I agreed to write this post for Jules in a typical gung-ho
Twitter moment and now that I am sat down at my computer I realise that this
will be the first time I put my thoughts about my Bishop’s Advisory Panel, that
was in March this year, to paper (or screen!) When I came home I found it
difficult even to talk to people about it, not least because that answer was
still in the post and I couldn’t bear to rehash it even one more time.
In many ways that is
the hardest time of all, that final waiting. Because it’s not just a three day
interview. It’s years in the making where you put your heart and soul on the
line. For anyone who is doing that, opening themselves up to be analysed and
critiqued by others, putting your future on the line – you are bloomin’ brave.
Be proud of that. God is.
So what of the BAP itself? As I sat down to my last meal of
the conference I couldn’t help myself but exclaim ‘I can’t believe anyone ever
says they enjoy this!’ to the raised eyebrows of the selectors. And a lot of
people do (or so they say…!) So it is possible (Hmmm…). That just wasn’t my
experience. My experience was one of feeling physically, intellectually and
emotionally drained. But lest I put you off there is an upside. The whole
process of selection for ministry, yes, drags you over the coals but my
goodness do you emerge better for it.
I am different now
than I was before I began this process and I was different after my BAP than
when I arrived at it. The selectors were astute and kind, they really did try
to get the best out of me. The other candidates were a dream. I left feeling
affirmed in who I am whatever result arrived in that envelope. And I think that
is the key. Whatever the answer give yourself the peace that comes from knowing
that you were yourself, that they had all the information there is to know
about you and that you represented yourself as you truly are. If you can leave
with that knowledge then you have done everything that can be asked of you or
that you could ask of yourself.
On a practical note there were a few things that really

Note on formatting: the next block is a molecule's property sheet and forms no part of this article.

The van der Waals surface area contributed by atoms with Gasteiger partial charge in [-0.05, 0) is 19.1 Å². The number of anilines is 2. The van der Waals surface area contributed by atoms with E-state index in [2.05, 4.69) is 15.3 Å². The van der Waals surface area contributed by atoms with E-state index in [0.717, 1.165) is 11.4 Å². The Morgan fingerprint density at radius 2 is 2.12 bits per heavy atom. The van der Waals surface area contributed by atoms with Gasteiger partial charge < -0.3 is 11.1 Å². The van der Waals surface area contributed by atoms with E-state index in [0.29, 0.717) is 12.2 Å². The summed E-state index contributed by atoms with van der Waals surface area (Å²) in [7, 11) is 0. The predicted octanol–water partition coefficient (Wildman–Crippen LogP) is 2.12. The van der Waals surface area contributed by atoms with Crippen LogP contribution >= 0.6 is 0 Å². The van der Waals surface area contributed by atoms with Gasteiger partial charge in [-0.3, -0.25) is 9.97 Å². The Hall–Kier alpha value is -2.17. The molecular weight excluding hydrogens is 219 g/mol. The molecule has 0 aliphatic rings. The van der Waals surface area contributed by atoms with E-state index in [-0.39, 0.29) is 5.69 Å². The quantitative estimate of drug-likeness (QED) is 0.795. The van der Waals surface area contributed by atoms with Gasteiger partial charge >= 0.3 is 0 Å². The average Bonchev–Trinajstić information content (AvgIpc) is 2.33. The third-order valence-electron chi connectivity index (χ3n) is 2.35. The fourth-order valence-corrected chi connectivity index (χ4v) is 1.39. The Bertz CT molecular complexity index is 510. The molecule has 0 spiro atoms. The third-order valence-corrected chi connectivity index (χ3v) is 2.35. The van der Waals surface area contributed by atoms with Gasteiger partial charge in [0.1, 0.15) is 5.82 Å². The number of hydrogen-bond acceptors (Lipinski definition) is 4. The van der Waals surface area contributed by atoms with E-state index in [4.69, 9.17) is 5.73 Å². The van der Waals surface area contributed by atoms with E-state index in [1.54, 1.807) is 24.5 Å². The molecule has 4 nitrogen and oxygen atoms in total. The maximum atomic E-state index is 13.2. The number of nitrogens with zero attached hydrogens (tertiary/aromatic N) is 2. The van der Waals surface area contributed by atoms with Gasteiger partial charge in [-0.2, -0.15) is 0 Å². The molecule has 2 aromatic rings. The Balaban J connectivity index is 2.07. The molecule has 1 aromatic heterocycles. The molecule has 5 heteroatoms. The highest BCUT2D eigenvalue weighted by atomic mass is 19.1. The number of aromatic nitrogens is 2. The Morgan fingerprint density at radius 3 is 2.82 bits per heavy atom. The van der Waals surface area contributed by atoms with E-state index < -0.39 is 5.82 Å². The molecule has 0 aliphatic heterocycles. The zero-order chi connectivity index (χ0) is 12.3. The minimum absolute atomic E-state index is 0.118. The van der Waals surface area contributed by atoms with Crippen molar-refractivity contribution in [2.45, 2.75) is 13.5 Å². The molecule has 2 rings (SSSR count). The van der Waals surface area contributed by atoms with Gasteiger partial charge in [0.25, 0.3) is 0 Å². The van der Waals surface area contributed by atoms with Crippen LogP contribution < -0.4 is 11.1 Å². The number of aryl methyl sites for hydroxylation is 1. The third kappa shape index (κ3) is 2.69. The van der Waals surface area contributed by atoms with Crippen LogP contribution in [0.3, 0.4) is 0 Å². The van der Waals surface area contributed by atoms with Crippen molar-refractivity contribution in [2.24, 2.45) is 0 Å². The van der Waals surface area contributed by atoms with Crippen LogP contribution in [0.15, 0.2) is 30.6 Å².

helped me. The first was gin and tonic in a can. I kid you not. These were
recommended by the brilliant Liz. Those bad boys got me off to sleep and for
that I am eternally grateful. The next must have is a laptop and DVD box set,
something to take your mind of things. There is a surprising amount of free
time to be used up.
The next thing is a
big warm jumper (my room was freezing) and some comfort food. We were fed so
well but a comforting bag of cookies (yes, bag!) really helped me when I was
feeling low. Basically taking anything that cheers you, comforts you and
encourages you is a great bet. Lastly have a friend or family member on hand to
hear your woes (or tribulations!) as needed. Sometimes you just need the ear of
someone who knows and loves you.
Do what you have to do to be yourself in the interviews and
group sessions. People told me I must have a drink at the bar to be sociable. I
am usually the one who throws the parties but this time I just couldn’t handle
it. I took myself to bed with my can of G&T and I’m glad I did. If anything
I’d say drop the rules where you find them. Have I said it enough – be
And so the much anticipated envelope did arrive and I did
get through to start training this September. I said I would cry whatever the
result and believe me I did. There was joy that what I thought God had been
saying to me had been confirmed. Celebration that I knew I had been selected
for this amazing role for who I really am. That my interviewers had seen what I
had to offer and ticked the box that said ‘yep the church needs that.’ And the
quick realisation that the journey has only just begun and that there are no
certainties on this journey, just faith.